Opinion: Now’s the time to fund Stamford’s innovation ecosystem

Stamford Advocate Op-Ed 02.25.2022

Stamford Patch Op-Ed 02.28.2022

Now’s the Time to Fund Stamford’s Innovation Ecosystem

By Wesley Bemus

As the City of Stamford prepares to submit its proposal for Stamford to receive up to $50 million of Connecticut’s highly anticipated $100 million Innovation Corridor funding (the proposal is due March 4, 2022), I’m pleased to voice my support and commend the countless individuals and organizations (public and private) who are working tirelessly to develop and expand Stamford’s vibrant technology and entrepreneurial ecosystem.

The cities that are selected to receive Innovation Corridor funding will have the exciting opportunity to make a fully transformative investment in their communities. The initiative is designed to create a projected 15,000 jobs in Connecticut over five years in high-growth sectors such as data science, advanced manufacturing, and insurance technology. When Governor Lamont announced it in October 2021, he deemed it “a key part of our plan to accelerate long-lasting and equitable economic development in Connecticut.”

For six years StamfordNext and many others have been working to grow Stamford into a robust, national hub for cutting-edge technology. We’ve made tremendous progress that ideally positions the city for further investment and support. Should Stamford be granted Innovation Corridor funding (winners will be announced this spring), the infrastructure we’ve established for fostering innovation and entrepreneurship in technology should be expanded tenfold.

In the last year alone, Stamford made great strides in innovation. For example:

  • UConn Stamford launched its Stamford Data Science Initiative that includes:
    • The opening of a Technology Incubation Program, TIP Digital, that has grown from supporting five data science startups to 23;
    • An entrepreneurship co-op program called the Stamford Startup Studio that provides students real-world experience in developing products and operating as a startup; and
    • The Data Science Faculty Fellows program that recruits top data science faculty researchers for the UConn Stamford campus.
  • AT&T and UConn partnered to bring advanced development & research technology utilizing the AT&T 5G+ network to the UConn Stamford campus to bolster the UConn Stamford Data Science Initiative.
  • The Stamford Partnership launched TechHub, a collaborative of programs and events to unite Stamford’s technology community such as:
    • The TechHub Fireside Chat Series with leaders and innovators to discuss timely issues. Most recently, Kevin Nolan, CEO of GE Appliances, and Stamford Mayor Caroline Simmons were featured speakers.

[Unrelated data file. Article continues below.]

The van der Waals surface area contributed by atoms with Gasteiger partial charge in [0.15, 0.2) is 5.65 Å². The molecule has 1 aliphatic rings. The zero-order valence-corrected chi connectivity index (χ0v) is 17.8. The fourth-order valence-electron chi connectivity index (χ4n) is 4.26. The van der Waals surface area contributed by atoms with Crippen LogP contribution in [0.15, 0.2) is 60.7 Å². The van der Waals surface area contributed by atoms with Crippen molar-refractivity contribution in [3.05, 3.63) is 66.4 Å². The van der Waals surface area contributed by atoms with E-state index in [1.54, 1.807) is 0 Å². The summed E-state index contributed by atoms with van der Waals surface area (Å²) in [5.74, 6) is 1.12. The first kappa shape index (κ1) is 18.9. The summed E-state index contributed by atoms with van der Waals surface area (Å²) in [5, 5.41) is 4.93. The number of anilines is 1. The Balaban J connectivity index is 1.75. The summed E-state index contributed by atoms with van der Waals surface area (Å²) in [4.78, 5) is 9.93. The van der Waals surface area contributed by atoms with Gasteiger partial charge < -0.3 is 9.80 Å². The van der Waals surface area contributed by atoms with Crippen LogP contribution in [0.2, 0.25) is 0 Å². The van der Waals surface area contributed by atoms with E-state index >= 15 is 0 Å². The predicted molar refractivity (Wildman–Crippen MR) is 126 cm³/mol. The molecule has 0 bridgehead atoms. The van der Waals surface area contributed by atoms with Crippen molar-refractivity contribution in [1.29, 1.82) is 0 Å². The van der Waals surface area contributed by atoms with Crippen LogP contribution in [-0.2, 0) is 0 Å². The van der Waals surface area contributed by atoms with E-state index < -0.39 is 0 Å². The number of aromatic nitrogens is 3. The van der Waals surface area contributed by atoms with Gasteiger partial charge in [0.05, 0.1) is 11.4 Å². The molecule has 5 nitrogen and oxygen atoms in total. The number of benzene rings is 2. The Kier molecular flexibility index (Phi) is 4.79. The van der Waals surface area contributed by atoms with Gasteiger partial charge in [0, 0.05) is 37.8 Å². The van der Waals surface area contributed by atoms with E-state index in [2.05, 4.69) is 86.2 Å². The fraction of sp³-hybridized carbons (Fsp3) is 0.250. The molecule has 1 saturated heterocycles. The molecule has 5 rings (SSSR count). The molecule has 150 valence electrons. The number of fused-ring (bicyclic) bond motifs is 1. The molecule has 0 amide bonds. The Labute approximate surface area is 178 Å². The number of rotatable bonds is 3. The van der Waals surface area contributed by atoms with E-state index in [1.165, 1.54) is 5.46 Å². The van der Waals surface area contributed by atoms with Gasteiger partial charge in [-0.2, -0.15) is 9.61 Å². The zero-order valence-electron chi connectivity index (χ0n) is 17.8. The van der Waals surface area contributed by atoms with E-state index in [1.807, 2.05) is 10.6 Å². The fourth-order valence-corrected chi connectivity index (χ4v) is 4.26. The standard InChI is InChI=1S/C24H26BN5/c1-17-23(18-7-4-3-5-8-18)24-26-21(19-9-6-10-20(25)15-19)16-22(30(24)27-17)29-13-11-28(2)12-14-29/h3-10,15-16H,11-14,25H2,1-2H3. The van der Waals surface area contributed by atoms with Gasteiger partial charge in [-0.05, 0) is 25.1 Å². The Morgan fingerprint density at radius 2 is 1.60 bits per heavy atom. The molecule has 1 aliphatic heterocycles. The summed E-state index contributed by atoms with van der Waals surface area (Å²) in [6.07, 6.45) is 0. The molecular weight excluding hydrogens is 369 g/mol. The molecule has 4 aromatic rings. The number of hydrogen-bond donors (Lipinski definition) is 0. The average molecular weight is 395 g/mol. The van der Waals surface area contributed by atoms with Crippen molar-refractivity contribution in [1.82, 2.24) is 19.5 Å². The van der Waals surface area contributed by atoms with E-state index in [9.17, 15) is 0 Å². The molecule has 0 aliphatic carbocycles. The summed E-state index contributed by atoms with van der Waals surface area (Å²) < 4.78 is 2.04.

• Free weekly community co-working sessions at Third Place by Half-Full Brewery for sharing ideas, inspiration and knowledge. (Third Place is another StamfordNext-funded initiative that’s dedicated to building our innovation ecosystem. Its unique versatility as a co-working & event space, coffee house and tasting room makes it the perfect venue for fostering community.)
    • Executive networks for technology experts and business leaders to discuss data and analytics; cybersecurity; and workforce, community and economic development
    • TechFWD, a workforce development initiative to help individuals learn the digital skills needed to create and grow small businesses
  • GE Appliances announced its multimillion-dollar initiative, CoCREATE Stamford, that will return small appliance manufacturing to Stamford and offer an “innovative community makerspace” for hands-on learning.
  • Digital Currency Group, a leading investor in cryptocurrency and decentralized finance technologies, announced its relocation from New York City to Stamford by late 2022. The move is expected to bring 300 jobs to Connecticut in the booming fields of data science and blockchain technology.

Picture this:

A co-working space in UConn TIP Digital, filled with innovators, researchers, students and engineers. They’re writing algorithms, learning coding, starting companies, and pushing the known boundaries of technology. The students are completing internships with the startups and landing full-time jobs after graduation because they’ve gained invaluable real-world experience and the data science skills employers need. The startups attract investors who hope to find the next Tesla or Uber.

After business hours, Stamford’s Pacific Street corridor near Harbor Point is the hip new hang-out spot for the tech professionals and students. On Friday nights, they enjoy the latest local brew at Third Place by Half Full Brewery then head out for live music at one of the area’s growing number of cool venues.

This is happening now. This the new Stamford. Our city is exciting, innovative, and eager to continue its progress. Not only do we aim to foster innovation and support startups in their incubation; we want to be those startups’ “forever home.” Let’s show them that they don’t need to fly the nest to San Francisco or Austin to find the talent, resources, and funding they require. Let’s be a thriving technology hub so they stay here – to work and to live. And let’s continue to grow our talent pool by offering skills-based training that will prepare our workforce for the jobs of the future and entice more cutting-edge companies like DCG to make Stamford their home.

Now is the time to fund the Stamford innovation ecosystem. The Innovation Corridor grant would be optimally utilized here. Our city’s wealth of high-tech talent, progressive business, and dedicated leaders are ready to truly transform Stamford.

Wesley Bemus is the executive director of StamfordNext, a non-profit collaborative that invests in the people, technology and expertise in Stamford, Connecticut, to propel the city’s growth and enable innovation.